Lauren Hewitt’s new exhibition Some kind of Melancholy is both breathtaking and personal. She contrasts large scale, isolating landscapes with the homey and personal hand stitching. The combination of majesty and domesticity is both compelling and striking. Hewitt has long been enraptured by the beauty and mystique of the mountains. A self-described ‘armchair adventurer’ Hewitt showcases not just the beauty of mountainous landscapes but a profound sense of isolation and melancholy. Rather than the freedom of space, they map the topography of sadness.
Boathead explores the ways in which experience and encounter help us to build the stories which inform our lives. This animation, developed through the work of drawing and erasing, piecing together and eliding, creates a narrative and also references the process of building one. The marks left on the paper through erasure, like a palimpsest, recall, as I draw, the past that remains, blurred perhaps, but real, while I am constructing the future of my characters.
Adam Veikkanen’s exhibition Sporting Pleasures features sporting iconography such as sports fields and equipment. He appreciates the sports field on an aesthetic level for its visual properties of line, colour, composition and shape. Veikkanen’s colours capture the energy, fun and excitement of a game.
An ominous and enveloping cloak of ash shrouds Roman Stachurki’s exhibition Second Nature. This is the first of a pair of exhibitions concerned with the future of planet earth and Second Natureexplores a dark and forbidding possible reality.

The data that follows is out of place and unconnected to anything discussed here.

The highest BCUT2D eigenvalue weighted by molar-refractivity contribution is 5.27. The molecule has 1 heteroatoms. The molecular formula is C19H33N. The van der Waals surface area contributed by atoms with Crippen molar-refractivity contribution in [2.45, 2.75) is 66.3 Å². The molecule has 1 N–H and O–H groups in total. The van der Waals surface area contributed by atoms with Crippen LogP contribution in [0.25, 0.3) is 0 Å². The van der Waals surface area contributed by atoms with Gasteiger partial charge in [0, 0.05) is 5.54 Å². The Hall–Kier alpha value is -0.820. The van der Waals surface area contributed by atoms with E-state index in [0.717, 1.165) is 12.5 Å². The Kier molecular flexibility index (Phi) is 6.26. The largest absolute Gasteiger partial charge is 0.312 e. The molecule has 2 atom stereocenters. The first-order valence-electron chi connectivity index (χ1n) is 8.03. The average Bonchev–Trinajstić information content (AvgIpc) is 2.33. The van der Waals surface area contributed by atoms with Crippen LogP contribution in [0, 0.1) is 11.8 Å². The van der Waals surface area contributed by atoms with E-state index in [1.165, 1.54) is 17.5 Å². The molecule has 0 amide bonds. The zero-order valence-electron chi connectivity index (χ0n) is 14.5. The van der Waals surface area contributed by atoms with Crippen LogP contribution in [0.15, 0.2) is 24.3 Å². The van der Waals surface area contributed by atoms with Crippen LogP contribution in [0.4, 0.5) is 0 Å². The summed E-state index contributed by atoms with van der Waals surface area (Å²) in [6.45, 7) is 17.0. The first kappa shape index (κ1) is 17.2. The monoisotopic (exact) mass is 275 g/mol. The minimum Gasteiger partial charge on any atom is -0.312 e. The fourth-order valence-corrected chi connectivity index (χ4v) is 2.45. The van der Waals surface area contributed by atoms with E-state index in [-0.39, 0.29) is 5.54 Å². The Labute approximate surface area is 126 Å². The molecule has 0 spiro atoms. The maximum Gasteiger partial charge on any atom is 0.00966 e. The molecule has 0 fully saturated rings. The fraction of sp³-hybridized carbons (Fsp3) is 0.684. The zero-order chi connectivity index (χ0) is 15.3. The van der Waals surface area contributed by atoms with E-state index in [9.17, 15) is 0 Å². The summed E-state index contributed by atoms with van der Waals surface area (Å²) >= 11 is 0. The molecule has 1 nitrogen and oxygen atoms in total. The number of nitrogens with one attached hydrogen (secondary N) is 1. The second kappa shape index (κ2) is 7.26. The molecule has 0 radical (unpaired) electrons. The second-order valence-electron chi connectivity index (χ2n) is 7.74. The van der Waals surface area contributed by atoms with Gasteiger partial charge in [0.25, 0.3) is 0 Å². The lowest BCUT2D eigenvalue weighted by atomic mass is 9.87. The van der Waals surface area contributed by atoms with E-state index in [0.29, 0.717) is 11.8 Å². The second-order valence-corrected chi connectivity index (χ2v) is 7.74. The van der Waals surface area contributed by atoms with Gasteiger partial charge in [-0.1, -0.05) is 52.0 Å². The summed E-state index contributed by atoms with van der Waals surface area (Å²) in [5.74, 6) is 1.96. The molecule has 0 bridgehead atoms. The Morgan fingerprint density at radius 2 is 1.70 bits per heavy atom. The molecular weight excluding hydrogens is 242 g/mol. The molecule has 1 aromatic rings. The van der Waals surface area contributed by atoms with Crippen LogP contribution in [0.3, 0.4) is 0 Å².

Stachurski says that his works reflect his interest in “the current state of the planet and civilization, particularly the consumerist culture of mankind and the modernizing world.” Themes of the terrestrial and the possibility of decay are expressed in Second Nature, a mixture of static and kinetic sculptures feature in an ash covered gallery space that transforms and transports the viewer into Stachurski’s own vision of the future. Second Future, is set in a far more traditional gallery setting with plain white walls and clean floors. However, themes of a grim and frightening future persist. The influence of science fiction on both Second Nature and Second Future is evident with the artist acknowledging the influence of sci-fi author Phillip K Dick on his work. Whether or not one subscribes to such a bleak outlook of the future, it is fascinating to see how Stachurski conjures such an alarming experience of the future.